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How do you cope as a single mum?

by Justine Crowley (follow)
Independent Business Consultant, Doctor, HubGarden Editor and Author/Publisher of four self help books: www.smashwords.com/profile/view/JustineCrowley
Parenting (216)      Family (309)      Wellbeing (113)      Motherhood (31)     


being a single mum, coping as a single mum
Image: David Castillo Dominici / freedigitalphotos.net Coping as a single mum. Out and about with her daughter.


This question is dedicated to my older, amazing sister. Despite being in her late thirties, with two beautiful girls of primary school age; she is now in her second year of studying teaching at University. Despite the full-time study load, health challenges - including major surgery a few months ago, financial challenges, and looking after two beautiful girls on her own; she is coping with all of these demands really well, in tandem with a positive attitude, and a smile on her face. Not to mention awesome uni results, and working as a teachers aide one day a week. How do you do it and stay sane at the same time? Do you occasionally sleep in? Rely on child care support? Pamper yourself? Have a pet around? Take some other much needed time out? Let us know, so all the other single mums out there can benefit.

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# Parenting
# Family
# Motherhood
# Wellbeing
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Being a single parent means wearing a lot of different hats and prioritising what is important for you and your children.

Being there at the end of the day for my son has always been my first priority and so I have set up my work around him - I decided not to go back to the corporate world, when he was born. Instead I started my own web designing business, which gives me the freedom and flexibility, so I can be there whenever he is sick or when an important school or sporting activity is happening.

On occasions I have had to change my plans at the last minute, but all of my clients have been very understanding and respectful.

Another priority has been to expose my son to as many experiences as I can, so he can learn from real life, not just school books. Any opportunity I get, I load him in the car and we go on trips and to find new challenges - camel riding, wakeboarding, swimming with dolphins, quad bike riding, fishing, parasailing, jetskiing ...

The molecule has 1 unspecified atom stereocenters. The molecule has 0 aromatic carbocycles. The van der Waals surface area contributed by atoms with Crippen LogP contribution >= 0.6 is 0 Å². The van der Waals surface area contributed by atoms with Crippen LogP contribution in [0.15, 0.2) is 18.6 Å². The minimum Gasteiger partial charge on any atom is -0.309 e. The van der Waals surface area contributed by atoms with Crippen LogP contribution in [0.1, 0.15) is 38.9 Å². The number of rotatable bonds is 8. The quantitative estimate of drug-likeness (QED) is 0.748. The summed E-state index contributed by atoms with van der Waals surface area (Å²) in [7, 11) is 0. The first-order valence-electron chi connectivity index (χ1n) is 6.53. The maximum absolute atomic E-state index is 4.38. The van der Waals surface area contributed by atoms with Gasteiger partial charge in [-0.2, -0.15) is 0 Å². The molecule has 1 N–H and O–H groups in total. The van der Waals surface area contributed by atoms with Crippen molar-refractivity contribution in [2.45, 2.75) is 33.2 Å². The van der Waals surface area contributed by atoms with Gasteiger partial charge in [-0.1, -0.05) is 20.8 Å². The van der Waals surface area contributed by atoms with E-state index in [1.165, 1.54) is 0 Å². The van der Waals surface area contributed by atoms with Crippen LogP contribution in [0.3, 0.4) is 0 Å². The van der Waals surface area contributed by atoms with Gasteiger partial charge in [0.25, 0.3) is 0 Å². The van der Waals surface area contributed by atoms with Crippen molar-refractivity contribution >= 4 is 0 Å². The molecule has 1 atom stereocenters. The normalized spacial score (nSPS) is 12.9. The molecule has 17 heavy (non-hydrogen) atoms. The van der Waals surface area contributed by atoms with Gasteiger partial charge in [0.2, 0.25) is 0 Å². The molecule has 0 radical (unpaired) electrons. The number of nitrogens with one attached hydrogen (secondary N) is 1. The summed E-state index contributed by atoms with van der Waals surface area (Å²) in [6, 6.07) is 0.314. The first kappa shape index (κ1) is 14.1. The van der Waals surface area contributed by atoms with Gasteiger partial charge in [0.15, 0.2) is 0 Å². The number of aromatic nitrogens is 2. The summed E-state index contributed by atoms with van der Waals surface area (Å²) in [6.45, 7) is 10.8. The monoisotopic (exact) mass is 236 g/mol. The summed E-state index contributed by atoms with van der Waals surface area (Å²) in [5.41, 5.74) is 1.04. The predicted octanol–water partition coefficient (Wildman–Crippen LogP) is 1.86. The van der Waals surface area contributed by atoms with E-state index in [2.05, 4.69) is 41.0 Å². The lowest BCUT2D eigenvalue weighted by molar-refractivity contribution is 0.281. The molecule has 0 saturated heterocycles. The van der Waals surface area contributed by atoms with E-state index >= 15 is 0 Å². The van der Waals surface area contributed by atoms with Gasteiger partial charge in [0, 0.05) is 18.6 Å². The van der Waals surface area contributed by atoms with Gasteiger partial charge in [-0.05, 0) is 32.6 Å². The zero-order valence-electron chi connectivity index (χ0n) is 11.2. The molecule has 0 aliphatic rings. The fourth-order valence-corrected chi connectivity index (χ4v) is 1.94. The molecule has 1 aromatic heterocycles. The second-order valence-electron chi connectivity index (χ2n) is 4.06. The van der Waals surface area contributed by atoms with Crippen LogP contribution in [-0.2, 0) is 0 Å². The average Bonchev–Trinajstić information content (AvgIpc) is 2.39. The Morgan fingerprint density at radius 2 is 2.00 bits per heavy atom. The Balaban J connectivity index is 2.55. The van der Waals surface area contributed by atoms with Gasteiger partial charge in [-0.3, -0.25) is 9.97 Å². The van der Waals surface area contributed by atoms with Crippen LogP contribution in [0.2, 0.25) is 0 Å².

My house is not always tidy and my cooking could be improved, but for me those are not as important as sharing adventures with junior. There are only so many hours in the day and so you can only do so much. Work out what your priorities are and focus on those. Everything else will fall into place.
This is a really beautiful answer Ivana. Thank you so much for contributing to this question, much greatly appreciated :) So thoughtful and caring. Love it, and good on you for creating your life on your own terms. It is so liberating to break away from the corporate world/the rat race, and have a fantastic business, where (in most cases) you can work your own hours. Even though this same, older sister is a teachers aide one day a week; she also finds that sleeping in, having a gorgeous puppy, living with great family, and having some much needed time out for herself is awesome, and the universe always provides for her. For example, a couple of her relatives brought her a plane ticket to Europe recently, so she can fly and see some more of our family back home.

You beautiful one Ivana, enjoy your overseas trip coming up.

Justine
I was a single Mum, and I believe you have to have a few things.

1.Child care.
2.Time out for yourself.
3.Help from family is very important.
4.A healthy diet,drink lots of water.
5.Make sure you get plenty of sleep....No late nights,that is essential.


I am not a single mum, but I say all power to them. My advice would be to take advantage of what ever the govt offers (because who needs to add money worries to the work load) and take advantage of a social network that is happy to help out - if your child can go to a friends house when you need a sitter, that's fantastic - if another mum can get your child to footy training, then you can work later that day and so on. My other thing would be to make sure you get to go out with adults (and without kids) - don't miss out, if possible. Because your happiness is important for your child to see.
You just get on with it. Sometimes it's harder being the only carer because you have no one to bat ideas off and discuss the important issues and sometimes it's easier being the only carer because you do not have to take someone else's ideas into account especially if they differ from yours.
I did a degree while my daughter was young and I had a wonderful friend who would care for her one day a week after school so I could stay late at university.
I would not wish being a single parent on anyone it's bloody hard work but i do think if I had shared the parenting of my daughter then she would have not grown up to be the person she is. Strong and independent. She understands more than most of her pampered friends that life can be tough.
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